Over the past two decades, the deserts south and west of this city 70 miles north of the border have been among the busiest and deadliest crossing points from Mexico. From 2000 through the end of 2017, the Pima County Medical Examiner’s office in Tucson recovered more than 2,800 human remains believed to be border crossers. Tucson is home to one of the largest Border Patrol stations in the country, and it teems with human rights and humanitarian aid groups. Last fiscal year, Border Patrol agents in the sector, which covers most of Arizona’s border with Mexico, apprehended 52,172 people who crossed into the United States illegally.
The jury pool of 41 people for Warren’s trial reflected a community whose lives and livelihoods are enmeshed with local border tensions, including a volunteer for the aid group Humane Borders, a Border Patrol agent, the wife of another agent, and the wife of a retired Customs and Border Protection officer. None wound up on the jury.
Warren’s case revolves around a small house known as The Barn on the outskirts of Ajo, west of Tucson and about 40 miles north of the border. No More Deaths and several other aid or rescue groups use the property as a staging area for their work in the surrounding desert, which includes leaving water and food on migrant routes.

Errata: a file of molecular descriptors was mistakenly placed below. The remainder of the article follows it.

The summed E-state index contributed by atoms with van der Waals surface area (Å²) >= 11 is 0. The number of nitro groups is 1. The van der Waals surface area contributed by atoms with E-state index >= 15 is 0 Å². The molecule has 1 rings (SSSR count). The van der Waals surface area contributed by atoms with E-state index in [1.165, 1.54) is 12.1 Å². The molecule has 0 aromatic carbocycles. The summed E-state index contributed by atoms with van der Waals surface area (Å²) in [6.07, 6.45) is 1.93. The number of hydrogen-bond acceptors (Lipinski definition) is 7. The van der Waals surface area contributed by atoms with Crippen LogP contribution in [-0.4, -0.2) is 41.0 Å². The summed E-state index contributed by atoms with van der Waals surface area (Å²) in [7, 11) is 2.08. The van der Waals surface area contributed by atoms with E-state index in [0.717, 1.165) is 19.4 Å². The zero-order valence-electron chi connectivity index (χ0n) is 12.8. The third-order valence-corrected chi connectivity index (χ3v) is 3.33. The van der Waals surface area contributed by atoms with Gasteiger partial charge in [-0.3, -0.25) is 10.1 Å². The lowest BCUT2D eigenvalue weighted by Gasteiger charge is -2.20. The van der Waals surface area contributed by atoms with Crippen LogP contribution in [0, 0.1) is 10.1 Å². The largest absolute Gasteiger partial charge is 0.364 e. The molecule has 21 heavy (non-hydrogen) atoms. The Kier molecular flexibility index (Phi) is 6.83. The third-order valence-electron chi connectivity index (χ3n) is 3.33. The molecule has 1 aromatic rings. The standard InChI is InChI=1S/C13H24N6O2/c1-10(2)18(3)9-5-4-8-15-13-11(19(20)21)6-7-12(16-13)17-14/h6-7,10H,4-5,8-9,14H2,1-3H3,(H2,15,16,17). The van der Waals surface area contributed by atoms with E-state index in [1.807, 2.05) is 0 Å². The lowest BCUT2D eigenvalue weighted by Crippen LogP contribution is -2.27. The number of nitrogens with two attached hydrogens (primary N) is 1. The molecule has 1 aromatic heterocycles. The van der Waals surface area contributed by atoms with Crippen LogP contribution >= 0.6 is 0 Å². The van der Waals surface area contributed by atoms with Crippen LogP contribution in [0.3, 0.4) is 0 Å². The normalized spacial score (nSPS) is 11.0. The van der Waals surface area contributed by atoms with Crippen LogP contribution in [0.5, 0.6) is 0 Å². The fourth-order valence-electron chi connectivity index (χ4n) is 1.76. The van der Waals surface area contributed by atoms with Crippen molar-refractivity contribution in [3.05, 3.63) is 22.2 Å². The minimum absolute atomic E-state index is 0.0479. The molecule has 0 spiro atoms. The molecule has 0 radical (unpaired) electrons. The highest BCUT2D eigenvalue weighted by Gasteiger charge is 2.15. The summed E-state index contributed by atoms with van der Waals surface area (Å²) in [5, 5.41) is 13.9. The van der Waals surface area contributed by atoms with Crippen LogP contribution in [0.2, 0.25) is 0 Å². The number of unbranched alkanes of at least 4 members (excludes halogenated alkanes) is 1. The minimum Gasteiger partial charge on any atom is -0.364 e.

Walters, the assistant US attorney, said jurors would see evidence that Warren spoke by phone with a Mexican-American activist, Irineo Mujica, before Mujica transported two undocumented immigrants – Kristian Perez-Villanueva, of El Salvador, and Jose Arnaldo Sacaria-Goday, of Honduras – to The Barn. Warren showed up there a few hours later.
Greg Kuykendall, Warren’s defense attorney, disputed the claim, saying Warren spoke with Mujica about recovering the remains of some border crossers Mujica knew to be west of Ajo and organizing some humanitarian aid at a shelter. Mujica, who has not been charged in the case, is listed as a possible witness for the defense.
Prosecutors showed surveillance videos from two Arizona gas stations of the two border crossers, as well as selfies that Perez-Villanueva and Sacaria-Goday took of themselves at The Barn. They cited the men’s smiles as evidence the men were not in medical distress and had not needed to be sheltered for three days.